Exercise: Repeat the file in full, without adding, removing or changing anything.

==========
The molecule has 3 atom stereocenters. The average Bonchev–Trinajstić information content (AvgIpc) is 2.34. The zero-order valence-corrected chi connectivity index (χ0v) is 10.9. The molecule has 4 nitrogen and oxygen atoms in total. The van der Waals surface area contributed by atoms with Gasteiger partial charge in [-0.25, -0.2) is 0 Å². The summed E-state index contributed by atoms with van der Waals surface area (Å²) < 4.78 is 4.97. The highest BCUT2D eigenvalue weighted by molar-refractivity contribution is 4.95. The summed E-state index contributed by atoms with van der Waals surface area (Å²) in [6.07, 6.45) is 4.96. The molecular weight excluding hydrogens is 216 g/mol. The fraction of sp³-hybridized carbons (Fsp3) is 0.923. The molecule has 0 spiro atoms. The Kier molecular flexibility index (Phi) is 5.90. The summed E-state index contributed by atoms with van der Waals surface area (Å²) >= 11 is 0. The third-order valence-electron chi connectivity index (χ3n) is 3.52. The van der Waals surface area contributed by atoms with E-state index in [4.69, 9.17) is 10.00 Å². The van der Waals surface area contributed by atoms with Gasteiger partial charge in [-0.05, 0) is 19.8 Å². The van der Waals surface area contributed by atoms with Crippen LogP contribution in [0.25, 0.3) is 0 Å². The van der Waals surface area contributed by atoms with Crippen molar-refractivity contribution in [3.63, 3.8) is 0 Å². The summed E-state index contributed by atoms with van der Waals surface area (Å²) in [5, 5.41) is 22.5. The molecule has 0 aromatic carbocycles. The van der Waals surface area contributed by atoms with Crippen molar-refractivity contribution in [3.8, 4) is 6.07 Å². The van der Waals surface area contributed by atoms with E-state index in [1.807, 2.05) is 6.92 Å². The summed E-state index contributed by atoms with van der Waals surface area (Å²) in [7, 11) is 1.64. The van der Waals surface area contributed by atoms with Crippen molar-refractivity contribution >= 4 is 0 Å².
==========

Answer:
The molecule has 3 atom stereocenters. The average Bonchev–Trinajstić information content (AvgIpc) is 2.34. The zero-order valence-corrected chi connectivity index (χ0v) is 10.9. The molecule has 4 nitrogen and oxygen atoms in total. The van der Waals surface area contributed by atoms with Gasteiger partial charge in [-0.25, -0.2) is 0 Å². The summed E-state index contributed by atoms with van der Waals surface area (Å²) < 4.78 is 4.97. The highest BCUT2D eigenvalue weighted by molar-refractivity contribution is 4.95. The summed E-state index contributed by atoms with van der Waals surface area (Å²) in [6.07, 6.45) is 4.96. The molecular weight excluding hydrogens is 216 g/mol. The fraction of sp³-hybridized carbons (Fsp3) is 0.923. The molecule has 0 spiro atoms. The Kier molecular flexibility index (Phi) is 5.90. The summed E-state index contributed by atoms with van der Waals surface area (Å²) >= 11 is 0. The third-order valence-electron chi connectivity index (χ3n) is 3.52. The van der Waals surface area contributed by atoms with E-state index in [4.69, 9.17) is 10.00 Å². The van der Waals surface area contributed by atoms with Gasteiger partial charge in [-0.05, 0) is 19.8 Å². The van der Waals surface area contributed by atoms with Crippen LogP contribution in [0.25, 0.3) is 0 Å². The van der Waals surface area contributed by atoms with Crippen molar-refractivity contribution in [3.63, 3.8) is 0 Å². The summed E-state index contributed by atoms with van der Waals surface area (Å²) in [5, 5.41) is 22.5. The molecule has 0 aromatic carbocycles. The van der Waals surface area contributed by atoms with Crippen molar-refractivity contribution in [3.8, 4) is 6.07 Å². The van der Waals surface area contributed by atoms with E-state index in [1.807, 2.05) is 6.92 Å². The summed E-state index contributed by atoms with van der Waals surface area (Å²) in [7, 11) is 1.64. The van der Waals surface area contributed by atoms with Crippen molar-refractivity contribution >= 4 is 0 Å².